I would like to make some observations about the Ruddock committee. As senators will recall, Philip Ruddock and I were appointed in 2005 to embark on a national conversation about citizenship. As a consequence of that appointment, Philip and I undertook extensive consultation. It took us about a year to produce a report, and it took even longer for the recommendations to ultimately find their way into our parliament to be enacted as legislation. It is very disappointing—and I associate myself with the comments that have been made by other senators—to see members of the Labor Party who we know hold views and have expressed concerns in relation to this effectively being muzzled, because they're not allowed to exercise their conscience on this very important thing. Of course, they have now been told there's going to be this Ruddock report. But, rest assured, if you are going to do a comprehensive report and take a comprehensive look at this issue—which I think is a lot more complicated than the citizenship work that Philip and I did—it's going to take a long time. So we are not going to have recommendations coming to our chambers for a long time, and this issue is going to continue for all of that time. Some of you are saying, 'No, we don't want to put in any protections at this point.' Does that mean we are going to continue with this debate for the next year or two?

Senator Rice and others who have spoken: you too need to accept that, for some people, marriage between a man and a woman is a fundamental bedrock issue for their family. Many millions of migrants to this country hail from traditions and cultures where the family, and marriage between a man and a woman, has been the bedrock institution upon which their heritage has been founded for millennia. Many Australians of different heritages and faiths strongly believe this and want this to continue. They are very concerned about a change to the definition of marriage—and rightly so. They have a concern that their culture, which has been focused on the family, is going to change if marriage is redefined. Their concerns centre on the rights of parents in particular—I know because they have raised this directly with me in many different settings. Parents from different backgrounds want to raise their children and have them taught in schools consistent with their own culture and their own religion. Their concerns centre on their freedom to think and to speak their own cultural and personal views. Their concerns are centred on their faith. With many different faiths practised among Australia's diverse communities, and with many different faith based schools in Australia, their right to practise their faith freely and fully is absolutely of concern. These are the very people that those opposite profess to represent, especially in Western Sydney. I'd like to be a fly on the wall when people like Sam Dastyari and others—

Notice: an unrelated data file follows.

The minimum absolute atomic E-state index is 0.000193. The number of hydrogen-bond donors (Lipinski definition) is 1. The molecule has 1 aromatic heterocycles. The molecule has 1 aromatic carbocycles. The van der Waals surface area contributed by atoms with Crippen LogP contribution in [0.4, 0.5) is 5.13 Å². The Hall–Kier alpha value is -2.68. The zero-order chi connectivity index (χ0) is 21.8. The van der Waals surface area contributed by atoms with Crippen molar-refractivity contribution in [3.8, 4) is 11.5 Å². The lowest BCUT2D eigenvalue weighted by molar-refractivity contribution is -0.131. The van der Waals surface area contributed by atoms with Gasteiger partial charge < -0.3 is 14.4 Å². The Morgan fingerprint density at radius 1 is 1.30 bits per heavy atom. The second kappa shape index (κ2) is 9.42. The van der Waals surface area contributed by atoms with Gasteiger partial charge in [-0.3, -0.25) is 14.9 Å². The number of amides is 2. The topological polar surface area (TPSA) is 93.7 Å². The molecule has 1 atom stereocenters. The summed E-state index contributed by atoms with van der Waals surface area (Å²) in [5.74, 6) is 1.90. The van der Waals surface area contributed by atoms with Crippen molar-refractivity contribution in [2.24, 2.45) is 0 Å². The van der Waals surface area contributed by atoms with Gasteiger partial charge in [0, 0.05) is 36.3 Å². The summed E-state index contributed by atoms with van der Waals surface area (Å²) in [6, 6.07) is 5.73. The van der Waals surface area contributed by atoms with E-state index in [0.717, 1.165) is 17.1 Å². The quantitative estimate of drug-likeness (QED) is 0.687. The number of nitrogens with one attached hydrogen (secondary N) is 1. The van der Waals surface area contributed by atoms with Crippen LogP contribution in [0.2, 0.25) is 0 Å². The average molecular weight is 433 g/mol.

The CHAIR: Senator Fierravanti-Wells, please remember to address senators by their correct title.

I'd like to be a fly on the wall when Senator Dastyari and others have the conversation with leading community and faith leaders in Western Sydney. What are they going to say to them?

They will say: 'We let you down. We're really not interested in your views. We're happy to have you. We're happy to stack you into our branches, but we're not interested at all in protecting your rights, listening to your concerns and affording you the protections that we know you deserve but that we are not prepared to give you, because we've been gagged. Sure, we want you to vote for us, we want you to stand in our booths and we want you to sit in our branches, but we're not going to be prepared to respect your religious views and most especially your concerns about issues pertaining to parental rights and issues in your schools.'

6:45 pm

Photo of Peter Whish-WilsonPeter Whish-Wilson (Tasmania, Australian Greens) Share this | | Hansard source

I'm only going to speak for a short time, but I have been in here for 45 minutes listening to this, and I tell you what, Senator Fierravanti-Wells: if I were Senator Dastyari and I were speaking to the leaders of those religious minorities you referred to, what I would say to them is: 'The reason I've taken my stance on marriage equality is the same reason I support you: because I support minority groups. I support groups that have been persecuted and discriminated against in this country.' That's the simple answer to that question for Senator Dastyari. If he wants a simple answer, that's a good one. That's exactly what we're doing here today: we're trying to pass legislation that prevents discrimination.

I have listened to some absolute tripe in here about Christian values from your side of the chamber. As I said in my first speech on this topic, I was a practising Christian myself until my early 20s and, when I think of Christianity and Jesus, I think of love, I think of compassion and I think of understanding—everything that I'm not hearing from your side of the chamber today about LGBTIQ people in this country and elsewhere who have been discriminated against, who have been persecuted and who are under pressure.